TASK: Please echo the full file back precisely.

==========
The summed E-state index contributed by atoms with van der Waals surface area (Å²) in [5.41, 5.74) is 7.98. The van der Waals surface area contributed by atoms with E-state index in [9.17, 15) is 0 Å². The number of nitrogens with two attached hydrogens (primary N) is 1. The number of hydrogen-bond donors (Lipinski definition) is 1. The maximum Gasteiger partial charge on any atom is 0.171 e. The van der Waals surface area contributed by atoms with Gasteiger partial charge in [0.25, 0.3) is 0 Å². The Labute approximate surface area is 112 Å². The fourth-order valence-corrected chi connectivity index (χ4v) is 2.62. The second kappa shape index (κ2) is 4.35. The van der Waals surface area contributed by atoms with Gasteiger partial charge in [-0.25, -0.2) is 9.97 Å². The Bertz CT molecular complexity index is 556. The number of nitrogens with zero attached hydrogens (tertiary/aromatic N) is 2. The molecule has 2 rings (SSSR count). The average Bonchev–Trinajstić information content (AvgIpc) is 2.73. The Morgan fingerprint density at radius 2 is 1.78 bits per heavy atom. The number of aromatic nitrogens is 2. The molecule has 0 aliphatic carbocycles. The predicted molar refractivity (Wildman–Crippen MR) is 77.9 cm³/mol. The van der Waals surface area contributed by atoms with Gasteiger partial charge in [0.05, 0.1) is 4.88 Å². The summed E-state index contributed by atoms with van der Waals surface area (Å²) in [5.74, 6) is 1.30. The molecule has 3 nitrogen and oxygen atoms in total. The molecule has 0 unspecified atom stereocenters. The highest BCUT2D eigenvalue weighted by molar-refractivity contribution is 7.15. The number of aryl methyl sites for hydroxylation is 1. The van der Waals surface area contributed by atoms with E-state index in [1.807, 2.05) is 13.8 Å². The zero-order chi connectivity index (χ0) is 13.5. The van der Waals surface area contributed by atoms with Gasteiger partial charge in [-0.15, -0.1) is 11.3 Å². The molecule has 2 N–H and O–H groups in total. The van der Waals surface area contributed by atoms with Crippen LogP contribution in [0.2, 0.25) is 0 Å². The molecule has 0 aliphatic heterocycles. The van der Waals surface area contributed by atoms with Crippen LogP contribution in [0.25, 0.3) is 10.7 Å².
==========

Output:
The summed E-state index contributed by atoms with van der Waals surface area (Å²) in [5.41, 5.74) is 7.98. The van der Waals surface area contributed by atoms with E-state index in [9.17, 15) is 0 Å². The number of nitrogens with two attached hydrogens (primary N) is 1. The number of hydrogen-bond donors (Lipinski definition) is 1. The maximum Gasteiger partial charge on any atom is 0.171 e. The van der Waals surface area contributed by atoms with Gasteiger partial charge in [0.25, 0.3) is 0 Å². The Labute approximate surface area is 112 Å². The fourth-order valence-corrected chi connectivity index (χ4v) is 2.62. The second kappa shape index (κ2) is 4.35. The van der Waals surface area contributed by atoms with Gasteiger partial charge in [-0.25, -0.2) is 9.97 Å². The Bertz CT molecular complexity index is 556. The number of nitrogens with zero attached hydrogens (tertiary/aromatic N) is 2. The molecule has 2 rings (SSSR count). The average Bonchev–Trinajstić information content (AvgIpc) is 2.73. The Morgan fingerprint density at radius 2 is 1.78 bits per heavy atom. The number of aromatic nitrogens is 2. The molecule has 0 aliphatic carbocycles. The predicted molar refractivity (Wildman–Crippen MR) is 77.9 cm³/mol. The van der Waals surface area contributed by atoms with Gasteiger partial charge in [0.05, 0.1) is 4.88 Å². The summed E-state index contributed by atoms with van der Waals surface area (Å²) in [5.74, 6) is 1.30. The molecule has 3 nitrogen and oxygen atoms in total. The molecule has 0 unspecified atom stereocenters. The highest BCUT2D eigenvalue weighted by molar-refractivity contribution is 7.15. The number of aryl methyl sites for hydroxylation is 1. The van der Waals surface area contributed by atoms with E-state index in [1.807, 2.05) is 13.8 Å². The zero-order chi connectivity index (χ0) is 13.5. The van der Waals surface area contributed by atoms with Gasteiger partial charge in [-0.15, -0.1) is 11.3 Å². The molecule has 2 N–H and O–H groups in total. The van der Waals surface area contributed by atoms with Crippen LogP contribution in [0.2, 0.25) is 0 Å². The molecule has 0 aliphatic heterocycles. The van der Waals surface area contributed by atoms with Crippen LogP contribution in [0.25, 0.3) is 10.7 Å².